Eva and Total Quality Management
11 Pages Posted: 8 Feb 2019
Date Written: Summer 1997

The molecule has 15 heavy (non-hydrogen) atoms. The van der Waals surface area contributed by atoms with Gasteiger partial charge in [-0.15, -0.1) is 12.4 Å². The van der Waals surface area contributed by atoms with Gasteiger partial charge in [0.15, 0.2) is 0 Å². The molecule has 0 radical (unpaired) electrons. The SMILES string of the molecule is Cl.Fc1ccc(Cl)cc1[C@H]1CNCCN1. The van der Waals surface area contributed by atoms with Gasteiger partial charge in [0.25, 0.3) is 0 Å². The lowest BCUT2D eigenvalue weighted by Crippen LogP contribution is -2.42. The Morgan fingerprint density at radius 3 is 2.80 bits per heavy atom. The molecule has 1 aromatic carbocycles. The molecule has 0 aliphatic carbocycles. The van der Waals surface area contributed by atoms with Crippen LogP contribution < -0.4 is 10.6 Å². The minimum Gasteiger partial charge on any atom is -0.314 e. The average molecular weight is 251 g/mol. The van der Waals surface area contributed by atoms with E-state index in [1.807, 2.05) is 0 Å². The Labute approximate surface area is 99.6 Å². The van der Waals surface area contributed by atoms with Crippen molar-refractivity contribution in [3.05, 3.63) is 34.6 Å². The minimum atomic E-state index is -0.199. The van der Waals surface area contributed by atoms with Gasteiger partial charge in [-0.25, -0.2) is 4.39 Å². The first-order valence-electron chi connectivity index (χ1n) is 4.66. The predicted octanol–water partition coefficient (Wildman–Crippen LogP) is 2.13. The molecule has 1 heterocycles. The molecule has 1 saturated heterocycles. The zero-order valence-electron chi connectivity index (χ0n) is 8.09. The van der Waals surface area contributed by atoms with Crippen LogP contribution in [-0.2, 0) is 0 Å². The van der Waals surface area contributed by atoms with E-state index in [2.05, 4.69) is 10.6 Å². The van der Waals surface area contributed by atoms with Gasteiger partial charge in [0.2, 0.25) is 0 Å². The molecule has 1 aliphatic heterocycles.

Both TQM and EVA can be viewed as organizational innovations designed to reduce “agency costs”—that is, reductions in firm value that stem from conflicts of interest between various corporate constituencies. This article views TQM programs as corporate investments designed to increase value by reducing potential conflicts among non‐investor stakeholders such as managers, employees, customers, and suppliers. EVA, by contrast, focuses on reducing conflicts between managers and shareholders by aligning the incentives of the two groups. Besides encouraging managers to make the most efficient possible use of investor capital, EVA reinforces the goal of shareholder value maximization in two other ways: (1) by eliminating the incentive for corporate overinvestment provided by more conventional accounting measures such as EPS and earnings growth; and (2) by reducing the incentive for corporate underinvestment provided by ROE and other rate‐of‐return measures. At a superficial level, EVA and TQM seem to be in direct conflict with each other. Because of its focus on multiple, non‐investor stakeholders, TQM does not address the issue of how to make value‐maximizing trade‐offs among different stakeholder groups. It fails to provide answers to questions such as: What is the value to shareholders of the increase in employees' human capital created by corporate investments in quality‐training programs? And, given that a higherquality product generally costs more to produce, what is the value‐maximizing quality‐cost combination for the company? The failure of TQM to address such questions may be one of the main reasons why the adoption of TQM does not necessarily lead to improvements in EVA. Because a financial management tool like EVA has the ability to guide managers in making trade‐offs among different corporate stakeholders, it can be used to complement and reinforce a TQM program. By subjecting TQM to the discipline of EVA, management is in a better position to ensure that its investment in TQM is translating into increased shareholder value. At the same time, a TQM program tempered by EVA can help managers ensure that they are not under investing in their non‐shareholder stakeholders.
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